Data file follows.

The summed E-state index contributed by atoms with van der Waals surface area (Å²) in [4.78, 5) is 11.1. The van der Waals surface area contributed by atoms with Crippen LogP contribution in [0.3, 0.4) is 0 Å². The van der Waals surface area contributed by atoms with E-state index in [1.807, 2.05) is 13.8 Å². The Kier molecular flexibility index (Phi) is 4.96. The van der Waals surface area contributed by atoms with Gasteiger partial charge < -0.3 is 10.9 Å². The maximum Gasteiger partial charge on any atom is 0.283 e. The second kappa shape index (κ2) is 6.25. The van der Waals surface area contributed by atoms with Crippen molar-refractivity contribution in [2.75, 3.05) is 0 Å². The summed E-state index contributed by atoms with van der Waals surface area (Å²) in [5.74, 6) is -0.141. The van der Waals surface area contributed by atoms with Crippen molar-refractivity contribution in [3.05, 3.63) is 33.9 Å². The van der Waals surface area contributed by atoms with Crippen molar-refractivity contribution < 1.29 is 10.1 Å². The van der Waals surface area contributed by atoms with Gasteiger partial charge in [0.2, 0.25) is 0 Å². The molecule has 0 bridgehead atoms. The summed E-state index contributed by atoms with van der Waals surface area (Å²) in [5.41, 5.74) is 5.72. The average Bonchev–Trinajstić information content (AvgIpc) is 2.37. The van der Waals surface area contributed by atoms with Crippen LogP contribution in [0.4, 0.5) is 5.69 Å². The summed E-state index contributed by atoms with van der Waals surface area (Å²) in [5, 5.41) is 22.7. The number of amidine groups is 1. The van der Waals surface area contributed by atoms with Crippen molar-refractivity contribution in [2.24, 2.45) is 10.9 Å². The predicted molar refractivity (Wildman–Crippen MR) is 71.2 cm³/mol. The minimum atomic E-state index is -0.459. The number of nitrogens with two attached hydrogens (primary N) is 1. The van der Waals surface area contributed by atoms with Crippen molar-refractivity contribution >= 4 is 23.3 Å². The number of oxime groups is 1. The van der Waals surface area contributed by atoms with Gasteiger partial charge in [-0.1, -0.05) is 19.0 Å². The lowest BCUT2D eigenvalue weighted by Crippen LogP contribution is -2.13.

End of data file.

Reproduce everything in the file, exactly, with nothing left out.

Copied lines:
The summed E-state index contributed by atoms with van der Waals surface area (Å²) in [4.78, 5) is 11.1. The van der Waals surface area contributed by atoms with Crippen LogP contribution in [0.3, 0.4) is 0 Å². The van der Waals surface area contributed by atoms with E-state index in [1.807, 2.05) is 13.8 Å². The Kier molecular flexibility index (Phi) is 4.96. The van der Waals surface area contributed by atoms with Gasteiger partial charge < -0.3 is 10.9 Å². The maximum Gasteiger partial charge on any atom is 0.283 e. The second kappa shape index (κ2) is 6.25. The van der Waals surface area contributed by atoms with Crippen molar-refractivity contribution in [2.75, 3.05) is 0 Å². The summed E-state index contributed by atoms with van der Waals surface area (Å²) in [5.74, 6) is -0.141. The van der Waals surface area contributed by atoms with Crippen molar-refractivity contribution in [3.05, 3.63) is 33.9 Å². The van der Waals surface area contributed by atoms with Crippen molar-refractivity contribution < 1.29 is 10.1 Å². The van der Waals surface area contributed by atoms with Gasteiger partial charge in [0.2, 0.25) is 0 Å². The molecule has 0 bridgehead atoms. The summed E-state index contributed by atoms with van der Waals surface area (Å²) in [5.41, 5.74) is 5.72. The average Bonchev–Trinajstić information content (AvgIpc) is 2.37. The van der Waals surface area contributed by atoms with Crippen LogP contribution in [0.4, 0.5) is 5.69 Å². The summed E-state index contributed by atoms with van der Waals surface area (Å²) in [5, 5.41) is 22.7. The number of amidine groups is 1. The van der Waals surface area contributed by atoms with Crippen molar-refractivity contribution in [2.24, 2.45) is 10.9 Å². The predicted molar refractivity (Wildman–Crippen MR) is 71.2 cm³/mol. The minimum atomic E-state index is -0.459. The number of nitrogens with two attached hydrogens (primary N) is 1. The van der Waals surface area contributed by atoms with Crippen molar-refractivity contribution >= 4 is 23.3 Å². The number of oxime groups is 1. The van der Waals surface area contributed by atoms with Gasteiger partial charge in [-0.1, -0.05) is 19.0 Å². The lowest BCUT2D eigenvalue weighted by Crippen LogP contribution is -2.13.